Scientists channel graphene to understand filtration and ion transport into cells

December 8, 2017 by Ben Stein, National Institute of Standards and Technology
In this simulation, a biological membrane (gray) with an ion channel (center) is immersed in a solution of water and ions. This cross section of a simulation "box" shows the electric potential, the externally supplied "force" that drives ions through the channel. A dazzling pattern emerges in this potential due to the presence of the channel -- the colors show the lines of equal potential. The slowly decaying nature of this pattern in space makes simulations difficult. The golden aspect ratio -- the chosen ratio of height to width of this box -- allows for small simulations to effectively capture the effect of the large spatial dimensions of the experiment. Credit: NIST

Tiny pores at a cell's entryway act as miniature bouncers, letting in some electrically charged atoms—ions—but blocking others. Operating as exquisitely sensitive filters, these "ion channels" play a critical role in biological functions such as muscle contraction and the firing of brain cells. To rapidly transport the right ions through the cell membrane, the tiny channels rely on a complex interplay between the ions and surrounding molecules, particularly water, that have an affinity for the charged atoms. But these molecular processes have traditionally been difficult to model—and therefore to understand—using computers or artificial structures.

Now, researchers at the National Institute of Standards and Technology (NIST) and their colleagues have demonstrated that nanometer-scale pores etched into layers of graphene—atomically thin sheets of carbon renowned for their strength and conductivity—can provide a simple model for the complex operation of ion channels.

This model allows scientists to measure a host of properties related to . In addition, graphene nanopores may ultimately provide scientists with efficient mechanical filters suitable for such processes as removing salt from ocean water and identifying defective DNA in genetic material.

NIST scientist Michael Zwolak, along with Subin Sahu (who is jointly affiliated with NIST, the University of Maryland NanoCenter and Oregon State University), has also discovered a way to simulate aspects of behavior while accounting for such computationally intensive details as molecular-scale variations in the size or shape of the .

To squeeze through a cell's ion channel, which is an assemblage of proteins with a pore only a few atoms wide, ions must lose some or all of the water molecules bound to them. However, the amount of energy required to do so is often prohibitive, so ions need some extra help. They get that assistance from the ion channel itself, which is lined with molecules that have opposite charges to certain ions, and thus helps to attract them. Moreover, the arrangement of these charged molecules provides a better fit for some ions versus others, creating a highly selective filter. For instance, certain ion channels are lined with negatively charged molecules that are distributed in such a way that they can easily accommodate but not .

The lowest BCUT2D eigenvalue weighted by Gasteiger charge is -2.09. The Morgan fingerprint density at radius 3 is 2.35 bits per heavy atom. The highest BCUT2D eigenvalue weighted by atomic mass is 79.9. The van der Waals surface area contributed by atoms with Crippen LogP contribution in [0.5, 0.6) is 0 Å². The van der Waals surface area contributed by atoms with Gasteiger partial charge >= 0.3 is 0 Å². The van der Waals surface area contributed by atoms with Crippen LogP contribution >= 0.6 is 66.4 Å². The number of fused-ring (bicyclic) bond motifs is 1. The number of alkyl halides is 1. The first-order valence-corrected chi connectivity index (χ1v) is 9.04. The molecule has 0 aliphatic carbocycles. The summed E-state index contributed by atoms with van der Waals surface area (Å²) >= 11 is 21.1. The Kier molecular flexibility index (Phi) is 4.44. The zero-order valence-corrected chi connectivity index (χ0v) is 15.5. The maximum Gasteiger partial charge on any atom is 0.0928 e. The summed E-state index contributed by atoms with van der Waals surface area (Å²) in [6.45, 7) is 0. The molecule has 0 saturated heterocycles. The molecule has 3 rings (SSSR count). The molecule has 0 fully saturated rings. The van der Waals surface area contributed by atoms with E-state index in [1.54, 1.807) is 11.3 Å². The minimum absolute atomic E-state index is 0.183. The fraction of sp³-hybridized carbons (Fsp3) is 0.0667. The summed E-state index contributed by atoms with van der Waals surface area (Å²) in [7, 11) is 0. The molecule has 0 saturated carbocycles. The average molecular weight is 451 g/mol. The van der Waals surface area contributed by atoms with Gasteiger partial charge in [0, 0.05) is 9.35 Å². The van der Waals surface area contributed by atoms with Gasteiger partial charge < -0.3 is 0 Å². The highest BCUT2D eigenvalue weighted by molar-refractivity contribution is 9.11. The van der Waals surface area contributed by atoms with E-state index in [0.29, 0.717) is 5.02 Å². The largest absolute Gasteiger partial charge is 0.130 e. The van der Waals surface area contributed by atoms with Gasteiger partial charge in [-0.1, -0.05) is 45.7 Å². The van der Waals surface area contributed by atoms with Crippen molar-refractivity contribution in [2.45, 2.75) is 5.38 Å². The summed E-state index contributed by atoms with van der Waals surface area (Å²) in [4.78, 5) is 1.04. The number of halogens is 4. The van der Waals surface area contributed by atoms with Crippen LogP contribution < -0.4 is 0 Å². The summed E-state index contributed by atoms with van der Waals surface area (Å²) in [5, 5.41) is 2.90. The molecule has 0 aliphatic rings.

It's the selectivity of ion channels that scientists want to understand better, both to learn how biological systems function and because the operation of these channels may suggest a promising way to engineer non-biological filters for a host of industrial uses.

By turning to a simpler system—graphene nanopores—Zwolak, Sahu, and Massimiliano Di Ventra of the University of California, San Diego, simulated conditions that resemble the activity of actual ion channels. For example, the team's simulations demonstrated for the first time that nanopores could be made to permit only some ions to travel through them by changing the diameter of the nanopores etched in a single sheet of graphene or by adding additional sheets. Unlike biological ion channels, however, this selectivity comes from the removal of only, a process known as dehydration.

Graphene nanopores will allow this dehydration-only selectivity to be measured under a variety of conditions, another new feat. The researchers reported their findings in recent issues of Nano Letters and Nanoscale.

In two other preprints, Zwolak and Sahu address some of the complexity in simulating ions' constriction and transport through the nanopore channels. When theorists simulate a process, they choose a certain size "box" in which they perform those simulations. The box might be bigger or smaller, depending on the breadth and detail of the calculation. The researchers showed that if the dimensions of the simulation volume are chosen such that the ratio of the width of the volume to its height has a particular numerical value, then the simulation can simultaneously capture the influence of the surrounding ionic solution and such thorny details as nanoscale fluctuations in the diameter of the pores or the presence of charged chemical groups. This discovery—which the team calls "the golden aspect ratio" for simulations—will greatly simplify calculations and lead to a better understanding of the operation of ion channels, Zwolak said.

Explore further: Synthetic nanochannels for iodide transport

More information: Subin Sahu et al. Dehydration as a Universal Mechanism for Ion Selectivity in Graphene and Other Atomically Thin Pores, Nano Letters (2017). DOI: 10.1021/acs.nanolett.7b01399

Subin Sahu et al. Ionic selectivity and filtration from fragmented dehydration in multilayer graphene nanopores, Nanoscale (2017). DOI: 10.1039/C7NR03838K

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FredJose
1 / 5 (1) Dec 13, 2017
And once again the Creator's ingenious creations serve as examples from which mankind can learn from , copy and benefit.

Take that, you abiogenesis thing!

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